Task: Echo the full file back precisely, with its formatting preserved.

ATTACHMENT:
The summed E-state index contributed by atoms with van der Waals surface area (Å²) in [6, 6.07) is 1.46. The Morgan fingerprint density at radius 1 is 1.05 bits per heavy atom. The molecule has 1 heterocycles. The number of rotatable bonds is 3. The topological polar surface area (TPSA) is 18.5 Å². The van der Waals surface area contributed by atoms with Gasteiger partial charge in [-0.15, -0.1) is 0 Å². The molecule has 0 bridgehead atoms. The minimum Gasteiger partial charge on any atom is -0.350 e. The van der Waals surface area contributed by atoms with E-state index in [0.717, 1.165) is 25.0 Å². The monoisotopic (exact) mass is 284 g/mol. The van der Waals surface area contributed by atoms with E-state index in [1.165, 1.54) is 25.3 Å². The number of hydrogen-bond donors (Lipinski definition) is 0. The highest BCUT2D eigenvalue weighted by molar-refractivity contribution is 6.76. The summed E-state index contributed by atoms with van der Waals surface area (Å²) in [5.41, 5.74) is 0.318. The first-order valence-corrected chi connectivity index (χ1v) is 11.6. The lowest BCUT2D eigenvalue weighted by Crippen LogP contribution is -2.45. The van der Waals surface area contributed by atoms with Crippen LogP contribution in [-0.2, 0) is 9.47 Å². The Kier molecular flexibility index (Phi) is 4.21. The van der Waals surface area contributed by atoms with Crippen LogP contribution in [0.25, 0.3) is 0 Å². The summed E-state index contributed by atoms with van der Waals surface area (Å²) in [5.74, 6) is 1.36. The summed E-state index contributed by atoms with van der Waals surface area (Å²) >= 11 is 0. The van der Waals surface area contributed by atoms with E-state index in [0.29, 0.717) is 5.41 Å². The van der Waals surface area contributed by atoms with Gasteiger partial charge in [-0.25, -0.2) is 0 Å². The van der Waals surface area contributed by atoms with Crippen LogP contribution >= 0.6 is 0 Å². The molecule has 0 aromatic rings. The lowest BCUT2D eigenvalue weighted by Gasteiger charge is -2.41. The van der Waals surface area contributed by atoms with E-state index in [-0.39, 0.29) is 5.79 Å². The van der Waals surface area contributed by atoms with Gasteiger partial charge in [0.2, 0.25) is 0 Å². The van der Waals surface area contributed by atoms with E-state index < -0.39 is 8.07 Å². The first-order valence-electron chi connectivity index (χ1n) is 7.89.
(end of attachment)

The summed E-state index contributed by atoms with van der Waals surface area (Å²) in [6, 6.07) is 1.46. The Morgan fingerprint density at radius 1 is 1.05 bits per heavy atom. The molecule has 1 heterocycles. The number of rotatable bonds is 3. The topological polar surface area (TPSA) is 18.5 Å². The van der Waals surface area contributed by atoms with Gasteiger partial charge in [-0.15, -0.1) is 0 Å². The molecule has 0 bridgehead atoms. The minimum Gasteiger partial charge on any atom is -0.350 e. The van der Waals surface area contributed by atoms with E-state index in [0.717, 1.165) is 25.0 Å². The monoisotopic (exact) mass is 284 g/mol. The van der Waals surface area contributed by atoms with E-state index in [1.165, 1.54) is 25.3 Å². The number of hydrogen-bond donors (Lipinski definition) is 0. The highest BCUT2D eigenvalue weighted by molar-refractivity contribution is 6.76. The summed E-state index contributed by atoms with van der Waals surface area (Å²) in [5.41, 5.74) is 0.318. The first-order valence-corrected chi connectivity index (χ1v) is 11.6. The lowest BCUT2D eigenvalue weighted by Crippen LogP contribution is -2.45. The van der Waals surface area contributed by atoms with Crippen LogP contribution in [-0.2, 0) is 9.47 Å². The Kier molecular flexibility index (Phi) is 4.21. The van der Waals surface area contributed by atoms with Crippen LogP contribution in [0.25, 0.3) is 0 Å². The summed E-state index contributed by atoms with van der Waals surface area (Å²) in [5.74, 6) is 1.36. The summed E-state index contributed by atoms with van der Waals surface area (Å²) >= 11 is 0. The van der Waals surface area contributed by atoms with E-state index in [0.29, 0.717) is 5.41 Å². The van der Waals surface area contributed by atoms with Gasteiger partial charge in [-0.25, -0.2) is 0 Å². The van der Waals surface area contributed by atoms with Crippen LogP contribution >= 0.6 is 0 Å². The molecule has 0 aromatic rings. The lowest BCUT2D eigenvalue weighted by Gasteiger charge is -2.41. The van der Waals surface area contributed by atoms with E-state index in [-0.39, 0.29) is 5.79 Å². The van der Waals surface area contributed by atoms with Gasteiger partial charge in [0.2, 0.25) is 0 Å². The van der Waals surface area contributed by atoms with E-state index < -0.39 is 8.07 Å². The first-order valence-electron chi connectivity index (χ1n) is 7.89.